Back then I was doing weekly drawings for a Chicago Tribune column titled "Around Town" where I'd illustrate whatever reporter Rick Kogan wanted to write about. I was also researching the history of Chicago theaters for a never realized graphic novel (which, 34 years later, will finally turn into blog postings). This time I thought I'd slightly fudge the facts and let the tail wag the dog using the press phrase "I'm from the Chicago Tribune" to get an all-access pass to the Woods last day. The manager, who was around my age, lets me, my camera and note taking yellow legal pad right in.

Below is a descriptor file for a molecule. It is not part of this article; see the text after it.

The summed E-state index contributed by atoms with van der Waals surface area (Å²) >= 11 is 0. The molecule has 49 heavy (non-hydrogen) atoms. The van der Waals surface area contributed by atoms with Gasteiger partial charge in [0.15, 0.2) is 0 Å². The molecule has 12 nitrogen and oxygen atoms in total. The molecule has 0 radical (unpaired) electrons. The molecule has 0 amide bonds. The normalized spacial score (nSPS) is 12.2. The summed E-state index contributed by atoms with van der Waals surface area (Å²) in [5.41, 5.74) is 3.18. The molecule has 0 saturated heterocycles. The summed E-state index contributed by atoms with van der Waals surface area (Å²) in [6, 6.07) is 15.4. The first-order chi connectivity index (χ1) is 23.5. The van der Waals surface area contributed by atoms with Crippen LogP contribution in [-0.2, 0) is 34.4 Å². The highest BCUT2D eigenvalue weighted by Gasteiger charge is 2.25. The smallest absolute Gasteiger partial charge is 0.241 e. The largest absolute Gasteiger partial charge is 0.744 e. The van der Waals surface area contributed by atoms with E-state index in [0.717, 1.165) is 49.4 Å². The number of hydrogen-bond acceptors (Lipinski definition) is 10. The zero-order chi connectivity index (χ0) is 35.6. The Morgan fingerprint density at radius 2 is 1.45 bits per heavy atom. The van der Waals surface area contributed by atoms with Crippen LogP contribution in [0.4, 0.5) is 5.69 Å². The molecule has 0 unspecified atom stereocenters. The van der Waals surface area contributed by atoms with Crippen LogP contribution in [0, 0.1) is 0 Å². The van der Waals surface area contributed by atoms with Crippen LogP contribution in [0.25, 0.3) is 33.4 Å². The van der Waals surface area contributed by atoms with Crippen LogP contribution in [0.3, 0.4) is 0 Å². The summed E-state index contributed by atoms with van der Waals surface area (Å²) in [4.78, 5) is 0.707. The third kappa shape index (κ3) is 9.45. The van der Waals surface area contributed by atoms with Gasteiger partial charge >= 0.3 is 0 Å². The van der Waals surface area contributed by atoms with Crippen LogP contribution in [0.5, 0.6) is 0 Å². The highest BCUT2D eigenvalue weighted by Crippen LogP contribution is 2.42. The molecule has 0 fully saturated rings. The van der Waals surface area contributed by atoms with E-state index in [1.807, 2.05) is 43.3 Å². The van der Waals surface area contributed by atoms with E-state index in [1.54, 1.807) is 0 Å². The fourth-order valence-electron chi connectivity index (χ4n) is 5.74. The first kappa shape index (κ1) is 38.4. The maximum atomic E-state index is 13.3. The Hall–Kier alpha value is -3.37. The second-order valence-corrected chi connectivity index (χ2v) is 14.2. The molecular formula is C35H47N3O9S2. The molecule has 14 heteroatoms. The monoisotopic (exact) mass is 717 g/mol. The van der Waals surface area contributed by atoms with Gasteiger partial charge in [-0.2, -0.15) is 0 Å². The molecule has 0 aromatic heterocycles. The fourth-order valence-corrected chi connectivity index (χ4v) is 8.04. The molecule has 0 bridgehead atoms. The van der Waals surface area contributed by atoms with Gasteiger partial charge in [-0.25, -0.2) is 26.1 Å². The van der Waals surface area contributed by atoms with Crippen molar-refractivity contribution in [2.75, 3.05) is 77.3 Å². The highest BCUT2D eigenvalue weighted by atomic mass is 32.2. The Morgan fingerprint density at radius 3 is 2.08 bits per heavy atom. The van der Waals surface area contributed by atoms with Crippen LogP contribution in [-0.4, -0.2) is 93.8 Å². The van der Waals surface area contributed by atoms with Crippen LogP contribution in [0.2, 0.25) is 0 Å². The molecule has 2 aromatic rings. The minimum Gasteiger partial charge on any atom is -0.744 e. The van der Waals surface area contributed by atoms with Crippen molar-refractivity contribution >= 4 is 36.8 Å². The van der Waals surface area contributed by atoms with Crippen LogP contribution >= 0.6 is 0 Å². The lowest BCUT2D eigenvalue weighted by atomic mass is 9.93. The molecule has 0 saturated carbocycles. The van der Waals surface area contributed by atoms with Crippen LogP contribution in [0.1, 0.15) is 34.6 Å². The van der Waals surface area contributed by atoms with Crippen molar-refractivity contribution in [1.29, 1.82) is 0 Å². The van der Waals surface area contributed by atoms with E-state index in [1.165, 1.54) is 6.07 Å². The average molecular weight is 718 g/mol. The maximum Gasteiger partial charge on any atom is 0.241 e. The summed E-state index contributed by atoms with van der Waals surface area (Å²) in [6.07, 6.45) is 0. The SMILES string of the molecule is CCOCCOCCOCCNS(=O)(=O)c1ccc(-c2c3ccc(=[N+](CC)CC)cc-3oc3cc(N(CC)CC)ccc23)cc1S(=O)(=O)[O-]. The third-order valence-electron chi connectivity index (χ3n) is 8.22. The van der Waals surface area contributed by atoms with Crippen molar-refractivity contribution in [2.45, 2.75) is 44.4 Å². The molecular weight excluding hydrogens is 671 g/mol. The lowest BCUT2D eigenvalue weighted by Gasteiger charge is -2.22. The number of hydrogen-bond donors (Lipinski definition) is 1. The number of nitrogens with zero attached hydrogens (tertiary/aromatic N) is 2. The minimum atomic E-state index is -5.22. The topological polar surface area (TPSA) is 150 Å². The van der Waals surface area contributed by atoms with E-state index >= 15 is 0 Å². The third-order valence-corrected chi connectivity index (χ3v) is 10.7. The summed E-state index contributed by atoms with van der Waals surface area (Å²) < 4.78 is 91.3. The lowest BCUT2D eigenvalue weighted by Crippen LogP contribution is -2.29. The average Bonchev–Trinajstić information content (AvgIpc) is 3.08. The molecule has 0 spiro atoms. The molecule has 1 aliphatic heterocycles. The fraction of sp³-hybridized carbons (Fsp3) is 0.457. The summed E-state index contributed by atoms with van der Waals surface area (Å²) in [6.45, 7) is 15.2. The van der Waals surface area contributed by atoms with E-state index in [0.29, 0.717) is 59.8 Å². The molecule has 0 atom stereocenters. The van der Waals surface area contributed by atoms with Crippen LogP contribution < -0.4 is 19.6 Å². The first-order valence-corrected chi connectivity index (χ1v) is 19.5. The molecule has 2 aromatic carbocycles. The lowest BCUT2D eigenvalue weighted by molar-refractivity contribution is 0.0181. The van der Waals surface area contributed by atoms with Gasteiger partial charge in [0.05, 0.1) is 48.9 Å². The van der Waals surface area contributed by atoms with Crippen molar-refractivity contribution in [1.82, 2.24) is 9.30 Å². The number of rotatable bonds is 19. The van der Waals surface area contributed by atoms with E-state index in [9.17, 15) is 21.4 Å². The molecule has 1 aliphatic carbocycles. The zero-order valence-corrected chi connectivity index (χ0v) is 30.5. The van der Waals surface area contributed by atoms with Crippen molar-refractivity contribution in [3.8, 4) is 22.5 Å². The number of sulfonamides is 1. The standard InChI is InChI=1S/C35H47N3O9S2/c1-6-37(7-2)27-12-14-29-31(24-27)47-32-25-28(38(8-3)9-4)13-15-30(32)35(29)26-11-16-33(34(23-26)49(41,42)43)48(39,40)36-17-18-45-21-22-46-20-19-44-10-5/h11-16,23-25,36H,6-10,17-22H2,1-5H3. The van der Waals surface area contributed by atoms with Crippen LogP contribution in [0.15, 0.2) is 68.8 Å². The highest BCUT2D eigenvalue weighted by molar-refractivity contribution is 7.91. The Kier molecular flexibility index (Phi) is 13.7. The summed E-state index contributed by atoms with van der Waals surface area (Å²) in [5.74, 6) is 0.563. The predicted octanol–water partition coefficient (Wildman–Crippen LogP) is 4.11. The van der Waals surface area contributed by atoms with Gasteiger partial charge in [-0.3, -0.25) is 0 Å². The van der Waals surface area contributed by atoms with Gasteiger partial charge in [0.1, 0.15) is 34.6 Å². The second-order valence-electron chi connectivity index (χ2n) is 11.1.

Today's crowd for the 9am first showing consisted of three teens already caught up in talking back to a 40-foot-tall Issac Hayes on the screen. The sleepy candy counter girl just seemed to be there out of habit. The popcorn machine is unplugged, there are no cups for soda and only 3 packs of candy are available under the glass display. I snapped away and worked my way up the 2 flights of stairs, stepped around the "Balcony Closed" sign, to the projectionist's room door and knocked. Morton Krugman, projectionist for the Wood's Theatre since 1953, lets me in. As soon as I get off my "I'm from the Tribune" greetings, a buzzer goes off warning that it's one minute before the cue appears in the upper right hand corner of the screen to signal the reel change. When that shows, he has another 2 minutes before the next reel starts. Morton starts to rewind the wheel on the table which quickly spins until the last bit of celluloid feeds through, turning off the machine. Today's films are have been duly written on the pages he keeps secured to a clipboard chronicling the last 10 years of movies shown there.